Editor’s note: The opinions expressed in this commentary are the author’s alone.
Diversity means different things to different people.
For some folks, hearing the word diversity automatically equates to affirmative action and minorities taking jobs away from qualified white men. For others, it simply implies race or ethnicity. Then there’s those who believe it is about age. If you tune your ears to the right frequency and pay close attention you will notice that the diversity conversation is now largely about women — and in practice, white women.
Gender diversity seems to be the only part of the diversity movement that has seen significant gains. Companies across multiple industries are making progress by hiring more women and promoting them to higher roles or positions where there is underrepresentation. This isn’t a bad thing, but it tends to leave out a big piece of the diversity issue: race. The overwhelming majority of these women are white.
According to a recent study by the American Association for University Women (AAUW), while women make up 29 percent of executives in the U.S. private sector, all women of color — black, Hispanic, Asian American, Native American, Hawaiian and women of two or more races — combined make up less than 5 percent of executives. This is despite the fact that 38 percent of women in the U.S. are minorities.
Locally, we find the AAUW’s findings to be accurate if we take a look at any list of top women executives including the Business Journals Women Who Mean Business 2016 class. If we look at top tech start-up companies in Kansas City, we also see the same trend. While I don’t have stat’s or case studies for our local scene to support this, I encourage you to Google search the executive leadership teams of any of our corporate hometown heroes leadership team’s and that should paint an even clearer picture.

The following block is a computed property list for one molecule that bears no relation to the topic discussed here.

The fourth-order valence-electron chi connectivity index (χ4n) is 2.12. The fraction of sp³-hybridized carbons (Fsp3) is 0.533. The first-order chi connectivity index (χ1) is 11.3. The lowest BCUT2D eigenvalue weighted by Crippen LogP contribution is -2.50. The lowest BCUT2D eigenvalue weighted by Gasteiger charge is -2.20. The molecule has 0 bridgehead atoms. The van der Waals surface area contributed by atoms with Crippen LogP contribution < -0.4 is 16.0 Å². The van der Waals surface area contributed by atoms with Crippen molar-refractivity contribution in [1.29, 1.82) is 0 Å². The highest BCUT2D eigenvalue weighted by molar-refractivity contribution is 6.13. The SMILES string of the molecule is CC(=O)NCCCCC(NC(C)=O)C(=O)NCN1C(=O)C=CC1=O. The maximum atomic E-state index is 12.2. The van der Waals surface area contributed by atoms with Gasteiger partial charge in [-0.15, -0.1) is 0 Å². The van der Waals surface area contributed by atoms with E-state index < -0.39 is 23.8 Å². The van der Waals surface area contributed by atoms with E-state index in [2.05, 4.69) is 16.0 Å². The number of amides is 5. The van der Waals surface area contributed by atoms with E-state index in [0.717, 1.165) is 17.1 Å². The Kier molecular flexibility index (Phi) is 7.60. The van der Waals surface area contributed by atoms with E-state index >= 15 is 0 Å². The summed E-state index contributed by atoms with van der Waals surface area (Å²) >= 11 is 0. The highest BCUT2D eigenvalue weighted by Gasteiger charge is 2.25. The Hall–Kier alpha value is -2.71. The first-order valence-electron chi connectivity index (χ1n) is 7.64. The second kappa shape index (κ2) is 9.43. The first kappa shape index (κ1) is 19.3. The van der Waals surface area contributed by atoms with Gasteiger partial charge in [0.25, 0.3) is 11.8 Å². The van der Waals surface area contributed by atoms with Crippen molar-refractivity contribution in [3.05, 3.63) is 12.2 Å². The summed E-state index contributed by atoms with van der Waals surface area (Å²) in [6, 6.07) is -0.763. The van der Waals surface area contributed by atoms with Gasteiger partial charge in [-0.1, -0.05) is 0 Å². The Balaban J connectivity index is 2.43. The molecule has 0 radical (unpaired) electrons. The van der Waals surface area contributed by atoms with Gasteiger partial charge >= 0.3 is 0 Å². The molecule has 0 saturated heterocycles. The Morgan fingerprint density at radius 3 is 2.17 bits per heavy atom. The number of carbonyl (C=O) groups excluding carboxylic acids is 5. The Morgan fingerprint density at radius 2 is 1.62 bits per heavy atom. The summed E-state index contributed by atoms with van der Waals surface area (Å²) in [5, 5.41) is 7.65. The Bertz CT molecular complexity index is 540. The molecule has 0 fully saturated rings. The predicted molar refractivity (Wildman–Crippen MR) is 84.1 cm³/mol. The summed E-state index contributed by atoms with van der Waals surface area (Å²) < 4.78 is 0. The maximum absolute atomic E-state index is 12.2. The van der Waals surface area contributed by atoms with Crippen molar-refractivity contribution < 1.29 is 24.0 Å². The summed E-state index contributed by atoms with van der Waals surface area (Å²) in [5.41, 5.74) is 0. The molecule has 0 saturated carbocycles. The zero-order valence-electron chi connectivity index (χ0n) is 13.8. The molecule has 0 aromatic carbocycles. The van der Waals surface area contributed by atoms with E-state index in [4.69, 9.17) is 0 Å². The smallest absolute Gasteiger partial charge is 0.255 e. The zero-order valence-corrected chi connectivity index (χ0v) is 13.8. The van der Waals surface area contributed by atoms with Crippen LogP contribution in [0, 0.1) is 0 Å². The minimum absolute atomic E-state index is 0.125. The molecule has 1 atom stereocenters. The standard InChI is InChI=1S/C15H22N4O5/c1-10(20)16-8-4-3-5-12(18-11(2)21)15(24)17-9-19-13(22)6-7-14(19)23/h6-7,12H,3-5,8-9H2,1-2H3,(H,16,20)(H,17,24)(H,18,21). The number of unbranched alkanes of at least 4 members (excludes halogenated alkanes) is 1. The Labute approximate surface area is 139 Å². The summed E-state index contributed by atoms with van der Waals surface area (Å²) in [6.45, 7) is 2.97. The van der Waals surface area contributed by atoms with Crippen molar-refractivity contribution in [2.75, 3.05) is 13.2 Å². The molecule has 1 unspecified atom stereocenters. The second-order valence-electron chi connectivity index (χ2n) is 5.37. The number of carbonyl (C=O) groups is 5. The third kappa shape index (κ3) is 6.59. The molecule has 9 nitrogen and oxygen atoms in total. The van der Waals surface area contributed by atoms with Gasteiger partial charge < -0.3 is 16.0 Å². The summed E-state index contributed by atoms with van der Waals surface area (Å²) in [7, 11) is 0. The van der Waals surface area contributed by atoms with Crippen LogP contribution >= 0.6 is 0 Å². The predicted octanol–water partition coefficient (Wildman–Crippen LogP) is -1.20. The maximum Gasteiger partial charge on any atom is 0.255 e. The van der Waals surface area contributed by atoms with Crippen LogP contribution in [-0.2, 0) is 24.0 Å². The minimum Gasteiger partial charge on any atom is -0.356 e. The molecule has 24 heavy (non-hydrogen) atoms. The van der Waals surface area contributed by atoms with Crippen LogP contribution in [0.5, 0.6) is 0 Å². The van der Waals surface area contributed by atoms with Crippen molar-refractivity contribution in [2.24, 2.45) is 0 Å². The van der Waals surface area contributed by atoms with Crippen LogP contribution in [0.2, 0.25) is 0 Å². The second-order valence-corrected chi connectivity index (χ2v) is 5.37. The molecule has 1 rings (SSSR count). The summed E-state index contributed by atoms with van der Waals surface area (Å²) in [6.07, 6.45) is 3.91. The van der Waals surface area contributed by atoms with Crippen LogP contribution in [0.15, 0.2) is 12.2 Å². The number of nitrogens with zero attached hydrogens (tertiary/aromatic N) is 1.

Why is there progress for only one race of women?
Historically, whenever there has been a women’s equality movement or anti-discriminatory initiative, white women have always been the greatest beneficiaries. One of the foremothers of American women’s suffrage movement was Elizabeth C. Stanton, who fought hard for all women to be viewed as equals in this country. However, there is documented evidence that she didn’t really mean all women. In the fight for gender equality, women of color have often been ignored.
Fast forward to the present. Blatant racism is largely no longer politically correct, but white women are still the primary focus when it comes to gender diversity. Their new champions are male chief executives with daughters. As you might expect, seeing the limited prospects their daughters could reach for — due only to their gender — opened the executive’s eyes. Again, this is great progress, but their daughters, like them, are mostly white. It takes an extra step to expand their support to other races, and it’s a step that largely hasn’t happened yet.
And the evidence doesn’t end there.
Look at any of Silicon Valley’s diversity reports and you will see the rise of women in senior roles and throughout the company, but ethnicity and race growth has remained stagnant. It is great that companies like Intel and Slack are seeing percentage growth of women employees at around 40 percent, but when only white women reap the benefits, is that truly progress? For example, when Slack hired 74 new people, 62 of them were women and only three were black.
On a personal level, I have attended three leading “women in tech” conferences, and rarely, if ever, have I seen a woman of color headlining or involved in panel discussions. I’ve seen more white men speaking out about change at these conferences than women of color. The same is true for most conferences within insular industries. In every women diversity forum I’ve been to, there was no variety of women, just white women discussing diversity — and no one ever mentions racial or ethnic disparities.
Change must start with unity within the diversity movement.
I am torn because while I recognize the importance of more women in tech and other industries, I can’t help but notice how little progress is being made with people of color. Imagine being both a woman and person of color. In so many ways you are destined to fall through the cracks.
If we are looking to improve diversity, the solution is to stop separating diversity initiatives into categories. To ultimately realize true inclusion, we have to find the intersection between all types of diversity.
By separating everything out, yes, diversity is technically getting better — but only for one group, white women. People of color, both men and women, are still waiting in line for their piece of the equality pie. It is past time to address how the history of race relations in this country plays into all of our implicit biases. I am not anti-women or anti-white women. What I am is challenging you to look at diversity deeper than what current trends may show.
Louis Byrd is the founder of Mellie Blue Branding, a cross-cultural branding agency that helps companies elevate their brands through strategy, creativity and the fundamental idea of being more human. Follow Byrd on Twitter @.